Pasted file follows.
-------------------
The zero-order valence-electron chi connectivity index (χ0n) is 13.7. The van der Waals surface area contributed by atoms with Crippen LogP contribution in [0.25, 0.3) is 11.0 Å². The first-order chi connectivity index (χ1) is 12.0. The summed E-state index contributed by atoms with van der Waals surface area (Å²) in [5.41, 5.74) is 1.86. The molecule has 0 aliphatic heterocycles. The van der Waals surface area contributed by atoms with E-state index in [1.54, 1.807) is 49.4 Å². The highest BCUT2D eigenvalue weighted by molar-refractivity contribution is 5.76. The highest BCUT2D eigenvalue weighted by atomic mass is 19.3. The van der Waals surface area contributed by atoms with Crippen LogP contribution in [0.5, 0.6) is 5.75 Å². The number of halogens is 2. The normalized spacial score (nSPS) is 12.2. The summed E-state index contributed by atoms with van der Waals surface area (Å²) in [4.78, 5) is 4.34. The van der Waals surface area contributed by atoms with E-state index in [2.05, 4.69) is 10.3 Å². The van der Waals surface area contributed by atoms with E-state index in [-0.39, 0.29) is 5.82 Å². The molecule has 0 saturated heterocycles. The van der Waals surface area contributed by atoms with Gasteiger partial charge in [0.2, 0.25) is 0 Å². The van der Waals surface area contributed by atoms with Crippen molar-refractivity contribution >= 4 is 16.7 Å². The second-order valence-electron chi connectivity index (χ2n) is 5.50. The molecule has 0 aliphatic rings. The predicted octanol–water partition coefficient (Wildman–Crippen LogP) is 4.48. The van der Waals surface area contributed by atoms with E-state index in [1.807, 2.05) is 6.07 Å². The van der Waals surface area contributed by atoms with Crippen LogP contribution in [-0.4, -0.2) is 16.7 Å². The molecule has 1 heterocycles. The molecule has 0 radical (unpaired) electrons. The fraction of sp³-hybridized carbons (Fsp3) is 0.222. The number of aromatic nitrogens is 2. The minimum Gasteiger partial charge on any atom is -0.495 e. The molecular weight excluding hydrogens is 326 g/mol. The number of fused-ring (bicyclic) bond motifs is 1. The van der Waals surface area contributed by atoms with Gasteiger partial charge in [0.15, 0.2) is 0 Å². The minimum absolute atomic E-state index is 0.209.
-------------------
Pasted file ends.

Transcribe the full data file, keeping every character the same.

The zero-order valence-electron chi connectivity index (χ0n) is 13.7. The van der Waals surface area contributed by atoms with Crippen LogP contribution in [0.25, 0.3) is 11.0 Å². The first-order chi connectivity index (χ1) is 12.0. The summed E-state index contributed by atoms with van der Waals surface area (Å²) in [5.41, 5.74) is 1.86. The molecule has 0 aliphatic heterocycles. The van der Waals surface area contributed by atoms with E-state index in [1.54, 1.807) is 49.4 Å². The highest BCUT2D eigenvalue weighted by molar-refractivity contribution is 5.76. The highest BCUT2D eigenvalue weighted by atomic mass is 19.3. The van der Waals surface area contributed by atoms with Crippen LogP contribution in [0.5, 0.6) is 5.75 Å². The number of halogens is 2. The normalized spacial score (nSPS) is 12.2. The summed E-state index contributed by atoms with van der Waals surface area (Å²) in [4.78, 5) is 4.34. The van der Waals surface area contributed by atoms with E-state index in [2.05, 4.69) is 10.3 Å². The van der Waals surface area contributed by atoms with E-state index in [-0.39, 0.29) is 5.82 Å². The molecule has 0 saturated heterocycles. The van der Waals surface area contributed by atoms with Gasteiger partial charge in [0.2, 0.25) is 0 Å². The van der Waals surface area contributed by atoms with Crippen molar-refractivity contribution >= 4 is 16.7 Å². The second-order valence-electron chi connectivity index (χ2n) is 5.50. The molecule has 0 aliphatic rings. The predicted octanol–water partition coefficient (Wildman–Crippen LogP) is 4.48. The van der Waals surface area contributed by atoms with E-state index in [1.807, 2.05) is 6.07 Å². The van der Waals surface area contributed by atoms with Crippen LogP contribution in [-0.4, -0.2) is 16.7 Å². The molecule has 1 heterocycles. The molecule has 0 radical (unpaired) electrons. The fraction of sp³-hybridized carbons (Fsp3) is 0.222. The number of aromatic nitrogens is 2. The minimum Gasteiger partial charge on any atom is -0.495 e. The molecular weight excluding hydrogens is 326 g/mol. The number of fused-ring (bicyclic) bond motifs is 1. The van der Waals surface area contributed by atoms with Gasteiger partial charge in [0.15, 0.2) is 0 Å². The minimum absolute atomic E-state index is 0.209.